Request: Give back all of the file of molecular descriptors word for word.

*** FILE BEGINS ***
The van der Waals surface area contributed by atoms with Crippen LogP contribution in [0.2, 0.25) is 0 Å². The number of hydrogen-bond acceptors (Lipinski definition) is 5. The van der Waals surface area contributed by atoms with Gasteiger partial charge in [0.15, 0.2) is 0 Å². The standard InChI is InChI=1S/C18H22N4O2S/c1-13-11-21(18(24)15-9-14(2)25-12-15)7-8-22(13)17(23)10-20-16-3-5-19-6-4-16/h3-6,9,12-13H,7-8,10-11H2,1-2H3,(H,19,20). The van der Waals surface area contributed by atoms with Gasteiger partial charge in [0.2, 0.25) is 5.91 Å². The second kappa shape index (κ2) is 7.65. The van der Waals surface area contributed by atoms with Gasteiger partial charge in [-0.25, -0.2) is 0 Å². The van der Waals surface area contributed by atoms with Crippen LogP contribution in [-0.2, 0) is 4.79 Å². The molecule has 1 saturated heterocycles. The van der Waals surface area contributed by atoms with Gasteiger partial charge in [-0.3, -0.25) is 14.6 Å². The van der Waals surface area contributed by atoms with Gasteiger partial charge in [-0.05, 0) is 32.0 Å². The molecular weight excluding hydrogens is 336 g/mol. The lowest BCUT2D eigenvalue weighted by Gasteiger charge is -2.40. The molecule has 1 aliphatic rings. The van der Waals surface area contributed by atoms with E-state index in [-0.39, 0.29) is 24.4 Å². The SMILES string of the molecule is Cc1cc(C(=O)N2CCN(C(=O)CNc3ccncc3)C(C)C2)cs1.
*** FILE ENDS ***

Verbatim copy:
The van der Waals surface area contributed by atoms with Crippen LogP contribution in [0.2, 0.25) is 0 Å². The number of hydrogen-bond acceptors (Lipinski definition) is 5. The van der Waals surface area contributed by atoms with Gasteiger partial charge in [0.15, 0.2) is 0 Å². The standard InChI is InChI=1S/C18H22N4O2S/c1-13-11-21(18(24)15-9-14(2)25-12-15)7-8-22(13)17(23)10-20-16-3-5-19-6-4-16/h3-6,9,12-13H,7-8,10-11H2,1-2H3,(H,19,20). The van der Waals surface area contributed by atoms with Gasteiger partial charge in [0.2, 0.25) is 5.91 Å². The second kappa shape index (κ2) is 7.65. The van der Waals surface area contributed by atoms with Gasteiger partial charge in [-0.25, -0.2) is 0 Å². The van der Waals surface area contributed by atoms with Crippen LogP contribution in [-0.2, 0) is 4.79 Å². The molecule has 1 saturated heterocycles. The van der Waals surface area contributed by atoms with Gasteiger partial charge in [-0.3, -0.25) is 14.6 Å². The van der Waals surface area contributed by atoms with Gasteiger partial charge in [-0.05, 0) is 32.0 Å². The molecular weight excluding hydrogens is 336 g/mol. The lowest BCUT2D eigenvalue weighted by Gasteiger charge is -2.40. The molecule has 1 aliphatic rings. The van der Waals surface area contributed by atoms with E-state index in [-0.39, 0.29) is 24.4 Å². The SMILES string of the molecule is Cc1cc(C(=O)N2CCN(C(=O)CNc3ccncc3)C(C)C2)cs1.